50 Years of Project Tiger | Environment | Mains Current Affairs

50 Years of Project Tiger | Mains Current Affairs


Why is Project Tiger in the News?

  • The Indian government has officially marked 2023 as the 50th year of 'Project Tiger'.

About Project Tiger:

  • A Centrally Sponsored Scheme of the Ministry of Environment, Forests and Climate Change (MoEFCC), launched in 1973.
    • Initially launched in 9 Tiger reserves (TRs) in different states of India.
    • Provides central assistance to tiger range States for in-situ conservation of tigers in designated tiger reserves.
  • Objective: To ensure the maintenance of a viable population of tigers in India for scientific, economic, aesthetic, cultural, and ecological values.
    • Project Tiger does not only focus on protecting tigers but also ensures the overall health of the ecosystem by supporting prey populations. Focus on tiger and prey populations for ecosystem stability.
  • Implementing Agency: National Tiger Conservation Authority (NTCA).
    • NTCA was established in 2005 based on Tiger Task Force recommendations and given statutory status in 2006.
  • Funding pattern: 60% Central Assistance for non-recurring items, 50% for recurring items with matching grants from Project States.
  • Northeastern and Himalayan States receive 90% central assistance.
  • Project Tiger and Project Elephant were merged as Project Tiger & Elephant.

Activities undertaken under Project Tiger:

  • Establishment and development of Tiger Reserves: 55 tiger reserves. (Veerangana Durgavati Tiger Reserve and Dholpur – Karauli Tiger Reserve declared in 2023)
  • Core-buffer strategy: Core areas as national parks or sanctuaries, buffer areas as multiple-use areas.
  • Technological advancements: e-Bird project using UAVs for surveillance.
  • Using M-STrIPES (Monitoring System for Tigers Intensive Protection & Ecological Status). application for assessment.
  • Special Tiger Protection Force (STPF): Deployed in several TRs for anti-poaching operations.

Data Bank: 5th Cycle of All India Tiger Estimation 2022 Report:

  • Minimum number of tigers in India: 3,167.
  • Highest number of tigers in Central Indian Highlands and Eastern Ghats.
  • Largest tiger population in Madhya Pradesh (785) followed by Karnataka (563).
  • Highest tiger abundance within Tiger Reserve: Corbett (260) followed by Bandipur (150).

Phases of Tiger Conservation in India

  • First Phase (1970s): Enactment of Wildlife Protection Act and establishment of protected areas.
    Second Phase (2005-06): Adoption of landscape-level approach and strict monitoring.

Challenges in Tiger Conservation

  • Habitat Loss and Fragmentation: Only one-third of forests in tiger states are in relatively healthier condition.
  • Human-Wildlife Conflict: Conflicts arise as human populations expand into tiger habitats.
  • Poaching and Illegal Wildlife Trade: Tigers targeted for skins, bones, and body parts.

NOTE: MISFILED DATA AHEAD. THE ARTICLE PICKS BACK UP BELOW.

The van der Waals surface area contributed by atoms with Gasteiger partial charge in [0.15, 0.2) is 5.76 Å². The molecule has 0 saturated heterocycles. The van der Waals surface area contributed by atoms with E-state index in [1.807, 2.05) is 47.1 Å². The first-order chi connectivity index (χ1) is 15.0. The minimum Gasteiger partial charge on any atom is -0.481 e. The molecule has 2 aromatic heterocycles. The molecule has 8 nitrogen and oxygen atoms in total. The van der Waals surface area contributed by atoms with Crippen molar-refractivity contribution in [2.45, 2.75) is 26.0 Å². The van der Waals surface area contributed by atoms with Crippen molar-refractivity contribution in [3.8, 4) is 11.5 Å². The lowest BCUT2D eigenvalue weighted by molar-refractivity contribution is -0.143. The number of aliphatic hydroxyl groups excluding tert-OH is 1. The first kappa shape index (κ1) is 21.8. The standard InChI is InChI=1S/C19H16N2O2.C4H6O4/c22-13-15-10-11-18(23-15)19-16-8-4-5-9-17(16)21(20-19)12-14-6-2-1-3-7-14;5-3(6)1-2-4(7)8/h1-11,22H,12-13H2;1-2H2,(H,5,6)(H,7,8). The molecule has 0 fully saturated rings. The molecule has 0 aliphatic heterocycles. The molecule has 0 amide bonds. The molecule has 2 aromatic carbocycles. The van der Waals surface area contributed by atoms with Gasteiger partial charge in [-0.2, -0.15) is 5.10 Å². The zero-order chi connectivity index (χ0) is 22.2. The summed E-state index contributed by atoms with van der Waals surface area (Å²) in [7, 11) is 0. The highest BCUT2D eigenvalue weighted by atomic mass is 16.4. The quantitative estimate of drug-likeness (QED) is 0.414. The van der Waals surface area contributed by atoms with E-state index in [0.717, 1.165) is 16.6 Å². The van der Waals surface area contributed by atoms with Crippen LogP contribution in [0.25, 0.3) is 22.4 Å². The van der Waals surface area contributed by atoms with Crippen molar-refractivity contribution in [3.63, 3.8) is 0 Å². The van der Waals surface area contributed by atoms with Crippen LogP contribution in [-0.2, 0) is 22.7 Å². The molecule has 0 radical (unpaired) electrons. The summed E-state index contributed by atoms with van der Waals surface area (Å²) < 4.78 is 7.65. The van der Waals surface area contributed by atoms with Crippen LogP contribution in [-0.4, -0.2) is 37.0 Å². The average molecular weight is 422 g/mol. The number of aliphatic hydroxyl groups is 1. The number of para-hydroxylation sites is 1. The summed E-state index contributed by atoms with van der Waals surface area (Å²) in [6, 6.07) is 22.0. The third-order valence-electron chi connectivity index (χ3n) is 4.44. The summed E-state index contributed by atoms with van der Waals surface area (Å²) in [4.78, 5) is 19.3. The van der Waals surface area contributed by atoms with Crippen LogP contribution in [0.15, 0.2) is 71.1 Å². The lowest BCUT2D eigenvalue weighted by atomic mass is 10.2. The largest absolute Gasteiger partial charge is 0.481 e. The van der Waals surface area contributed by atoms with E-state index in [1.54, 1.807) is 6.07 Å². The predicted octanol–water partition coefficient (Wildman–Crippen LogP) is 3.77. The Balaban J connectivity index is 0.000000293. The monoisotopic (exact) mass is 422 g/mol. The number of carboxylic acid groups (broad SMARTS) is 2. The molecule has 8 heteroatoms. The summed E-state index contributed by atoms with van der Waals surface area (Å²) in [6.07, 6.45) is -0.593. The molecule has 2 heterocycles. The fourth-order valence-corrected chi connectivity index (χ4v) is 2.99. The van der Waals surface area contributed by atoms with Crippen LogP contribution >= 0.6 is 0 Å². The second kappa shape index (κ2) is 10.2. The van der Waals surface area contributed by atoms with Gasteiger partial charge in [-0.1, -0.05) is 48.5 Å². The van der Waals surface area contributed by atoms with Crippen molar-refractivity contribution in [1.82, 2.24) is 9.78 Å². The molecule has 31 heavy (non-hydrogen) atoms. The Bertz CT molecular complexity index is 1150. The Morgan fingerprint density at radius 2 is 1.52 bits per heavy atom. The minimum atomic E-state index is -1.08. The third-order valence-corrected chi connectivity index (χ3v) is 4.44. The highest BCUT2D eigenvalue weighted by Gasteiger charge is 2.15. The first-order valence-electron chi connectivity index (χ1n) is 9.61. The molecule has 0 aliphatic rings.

• Climate Change: Shifting temperatures altering tiger habitats in Himalayan States, Sundarbans, and Western Ghats.
  • Monitoring Issues: Tigers moving across state boundaries create monitoring challenges.
  • Other Threats: Invasive plant species like Lantana camara threaten tiger reserves.
  • Lack of Funding: Tiger conservation efforts require significant financial resources for habitat protection, anti-poaching measures, and community engagement.
  • Lack of Political Will: Political instability, corruption, and lack of enforcement of conservation laws can undermine conservation efforts.
  • Illegal Wildlife Trade: The illegal trade in tiger parts and products fuels poaching and threatens tiger populations. 

Ways to Protect Tigers:

  • Habitat Protection and Restoration: Focus on expanding and protecting tiger habitats.
    • Also establishing wildlife corridors to connect different habitats.
  • Community Involvement and Awareness: Engage local communities in conservation efforts through education.
    • Promote sustainable livelihoods to reduce reliance on natural resources.
  • Anti-Poaching Measures: Enhance law enforcement efforts, collaborate with communities, and impose strict penalties for wildlife crimes.
    • Work with communities to gather intelligence on illegal activities.
    • Implement strict penalties for wildlife crimes to deter offenders.
  • Climate Change Mitigation: Support research on climate change impacts on tiger habitats.
  • Public-Private Partnerships: Encourage private sector involvement in tiger conservation through CSR initiatives.

Do you know:

  • White tigers are not a separate sub-species but are white due to an expression of recessive genes.


  • The tiger is the National Animal of India and a flagship species.
  • India is home to 75% of the world's wild tiger population, with smaller populations in neighboring countries including Bangladesh, Nepal, Bhutan, China, and Myanmar.
  • Tigers can be found in a variety of habitats in India, from mountains to forests to mangrove swamps.

Significance of Tigers:

  • Ecologically, tigers are both a Flagship and Umbrella species, important for conservation efforts.
  • Economically, tigers support ecotourism and related industries.
  • Culturally and spiritually, tigers are symbols of power and strength.

Tiger Characteristics:

  • Tigers are solitary and territorial animals, with males having territories that may overlap with multiple females.
  • Each tiger's stripes are unique, like human fingerprints.
  • Tigers are skilled swimmers, able to navigate various types of water bodies.

Tiger Protection Status:

  • IUCN Status: Endangered.
  • CITES: Appendix I.
  • Wildlife Protection Act, 1972: Schedule I and Schedule IV.